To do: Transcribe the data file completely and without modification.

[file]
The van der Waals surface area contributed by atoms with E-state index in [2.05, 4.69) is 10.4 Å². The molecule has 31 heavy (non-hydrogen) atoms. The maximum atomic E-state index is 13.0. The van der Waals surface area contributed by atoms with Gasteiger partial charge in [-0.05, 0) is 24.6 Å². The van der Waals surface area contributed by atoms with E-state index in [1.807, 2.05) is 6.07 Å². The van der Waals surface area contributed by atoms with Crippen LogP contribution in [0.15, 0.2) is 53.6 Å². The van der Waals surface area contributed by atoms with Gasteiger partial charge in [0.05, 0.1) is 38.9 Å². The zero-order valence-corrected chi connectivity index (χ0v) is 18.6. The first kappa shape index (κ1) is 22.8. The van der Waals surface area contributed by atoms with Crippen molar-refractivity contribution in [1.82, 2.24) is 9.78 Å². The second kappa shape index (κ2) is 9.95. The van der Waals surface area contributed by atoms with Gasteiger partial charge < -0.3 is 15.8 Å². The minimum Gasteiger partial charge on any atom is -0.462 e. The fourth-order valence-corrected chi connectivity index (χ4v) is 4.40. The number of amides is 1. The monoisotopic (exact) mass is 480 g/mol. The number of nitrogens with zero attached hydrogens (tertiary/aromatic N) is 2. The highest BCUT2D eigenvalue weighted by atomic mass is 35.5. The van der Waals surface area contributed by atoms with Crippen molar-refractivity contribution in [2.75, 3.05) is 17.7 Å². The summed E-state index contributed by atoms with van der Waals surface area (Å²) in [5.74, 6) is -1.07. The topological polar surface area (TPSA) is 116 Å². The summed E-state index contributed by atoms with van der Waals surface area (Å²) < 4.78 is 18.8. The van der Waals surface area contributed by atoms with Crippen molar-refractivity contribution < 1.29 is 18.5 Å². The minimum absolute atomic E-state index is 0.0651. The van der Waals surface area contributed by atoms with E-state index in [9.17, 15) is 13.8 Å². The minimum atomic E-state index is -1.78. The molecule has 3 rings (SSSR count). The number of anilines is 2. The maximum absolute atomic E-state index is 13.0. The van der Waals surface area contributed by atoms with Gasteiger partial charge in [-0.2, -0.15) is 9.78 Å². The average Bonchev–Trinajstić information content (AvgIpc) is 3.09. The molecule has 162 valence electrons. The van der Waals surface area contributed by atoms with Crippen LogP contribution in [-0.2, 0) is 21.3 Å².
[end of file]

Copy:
The van der Waals surface area contributed by atoms with E-state index in [2.05, 4.69) is 10.4 Å². The molecule has 31 heavy (non-hydrogen) atoms. The maximum atomic E-state index is 13.0. The van der Waals surface area contributed by atoms with Gasteiger partial charge in [-0.05, 0) is 24.6 Å². The van der Waals surface area contributed by atoms with E-state index in [1.807, 2.05) is 6.07 Å². The van der Waals surface area contributed by atoms with Crippen LogP contribution in [0.15, 0.2) is 53.6 Å². The van der Waals surface area contributed by atoms with Gasteiger partial charge in [0.05, 0.1) is 38.9 Å². The zero-order valence-corrected chi connectivity index (χ0v) is 18.6. The first kappa shape index (κ1) is 22.8. The van der Waals surface area contributed by atoms with Crippen molar-refractivity contribution in [1.82, 2.24) is 9.78 Å². The second kappa shape index (κ2) is 9.95. The van der Waals surface area contributed by atoms with Gasteiger partial charge < -0.3 is 15.8 Å². The minimum Gasteiger partial charge on any atom is -0.462 e. The fourth-order valence-corrected chi connectivity index (χ4v) is 4.40. The number of amides is 1. The monoisotopic (exact) mass is 480 g/mol. The number of nitrogens with zero attached hydrogens (tertiary/aromatic N) is 2. The highest BCUT2D eigenvalue weighted by atomic mass is 35.5. The van der Waals surface area contributed by atoms with Crippen molar-refractivity contribution in [2.75, 3.05) is 17.7 Å². The summed E-state index contributed by atoms with van der Waals surface area (Å²) in [5.74, 6) is -1.07. The topological polar surface area (TPSA) is 116 Å². The summed E-state index contributed by atoms with van der Waals surface area (Å²) < 4.78 is 18.8. The van der Waals surface area contributed by atoms with Crippen molar-refractivity contribution < 1.29 is 18.5 Å². The minimum absolute atomic E-state index is 0.0651. The van der Waals surface area contributed by atoms with E-state index in [9.17, 15) is 13.8 Å². The minimum atomic E-state index is -1.78. The molecule has 3 rings (SSSR count). The number of anilines is 2. The maximum absolute atomic E-state index is 13.0. The van der Waals surface area contributed by atoms with Gasteiger partial charge in [-0.2, -0.15) is 9.78 Å². The average Bonchev–Trinajstić information content (AvgIpc) is 3.09. The molecule has 162 valence electrons. The van der Waals surface area contributed by atoms with Crippen LogP contribution in [-0.2, 0) is 21.3 Å².